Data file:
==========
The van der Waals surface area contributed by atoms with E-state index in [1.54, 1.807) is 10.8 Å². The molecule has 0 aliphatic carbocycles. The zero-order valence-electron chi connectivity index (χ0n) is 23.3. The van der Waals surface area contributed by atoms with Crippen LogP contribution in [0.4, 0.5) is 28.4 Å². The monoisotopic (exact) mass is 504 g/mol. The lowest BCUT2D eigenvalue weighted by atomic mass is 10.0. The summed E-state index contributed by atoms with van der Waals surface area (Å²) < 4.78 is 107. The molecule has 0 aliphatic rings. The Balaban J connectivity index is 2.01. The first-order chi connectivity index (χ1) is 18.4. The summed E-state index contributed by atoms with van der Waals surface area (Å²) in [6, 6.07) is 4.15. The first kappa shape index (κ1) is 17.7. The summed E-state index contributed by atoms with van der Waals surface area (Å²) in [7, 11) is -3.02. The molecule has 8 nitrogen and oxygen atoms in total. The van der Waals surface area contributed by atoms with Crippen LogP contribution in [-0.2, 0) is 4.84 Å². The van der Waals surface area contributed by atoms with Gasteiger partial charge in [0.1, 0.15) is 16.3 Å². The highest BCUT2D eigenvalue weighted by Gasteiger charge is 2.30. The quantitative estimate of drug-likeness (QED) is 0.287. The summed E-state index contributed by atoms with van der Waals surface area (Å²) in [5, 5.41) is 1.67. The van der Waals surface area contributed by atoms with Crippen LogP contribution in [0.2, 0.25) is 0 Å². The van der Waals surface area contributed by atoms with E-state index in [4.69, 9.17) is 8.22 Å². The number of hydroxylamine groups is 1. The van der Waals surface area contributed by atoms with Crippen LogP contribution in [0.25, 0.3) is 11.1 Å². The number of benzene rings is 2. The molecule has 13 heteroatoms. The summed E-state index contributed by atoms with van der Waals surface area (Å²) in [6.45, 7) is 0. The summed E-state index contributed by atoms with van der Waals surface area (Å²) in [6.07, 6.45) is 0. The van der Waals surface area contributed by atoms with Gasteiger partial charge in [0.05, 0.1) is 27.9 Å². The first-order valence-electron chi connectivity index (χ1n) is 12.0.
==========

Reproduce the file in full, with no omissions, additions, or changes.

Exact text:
The van der Waals surface area contributed by atoms with E-state index in [1.54, 1.807) is 10.8 Å². The molecule has 0 aliphatic carbocycles. The zero-order valence-electron chi connectivity index (χ0n) is 23.3. The van der Waals surface area contributed by atoms with Crippen LogP contribution in [0.4, 0.5) is 28.4 Å². The monoisotopic (exact) mass is 504 g/mol. The lowest BCUT2D eigenvalue weighted by atomic mass is 10.0. The summed E-state index contributed by atoms with van der Waals surface area (Å²) < 4.78 is 107. The molecule has 0 aliphatic rings. The Balaban J connectivity index is 2.01. The first-order chi connectivity index (χ1) is 18.4. The summed E-state index contributed by atoms with van der Waals surface area (Å²) in [6, 6.07) is 4.15. The first kappa shape index (κ1) is 17.7. The summed E-state index contributed by atoms with van der Waals surface area (Å²) in [7, 11) is -3.02. The molecule has 8 nitrogen and oxygen atoms in total. The van der Waals surface area contributed by atoms with Crippen LogP contribution in [-0.2, 0) is 4.84 Å². The van der Waals surface area contributed by atoms with Gasteiger partial charge in [0.1, 0.15) is 16.3 Å². The highest BCUT2D eigenvalue weighted by Gasteiger charge is 2.30. The quantitative estimate of drug-likeness (QED) is 0.287. The summed E-state index contributed by atoms with van der Waals surface area (Å²) in [5, 5.41) is 1.67. The van der Waals surface area contributed by atoms with Crippen LogP contribution in [0.2, 0.25) is 0 Å². The van der Waals surface area contributed by atoms with E-state index in [4.69, 9.17) is 8.22 Å². The number of hydroxylamine groups is 1. The van der Waals surface area contributed by atoms with Crippen LogP contribution in [0.25, 0.3) is 11.1 Å². The number of benzene rings is 2. The molecule has 13 heteroatoms. The summed E-state index contributed by atoms with van der Waals surface area (Å²) in [6.45, 7) is 0. The summed E-state index contributed by atoms with van der Waals surface area (Å²) in [6.07, 6.45) is 0. The van der Waals surface area contributed by atoms with Gasteiger partial charge in [0.05, 0.1) is 27.9 Å². The first-order valence-electron chi connectivity index (χ1n) is 12.0.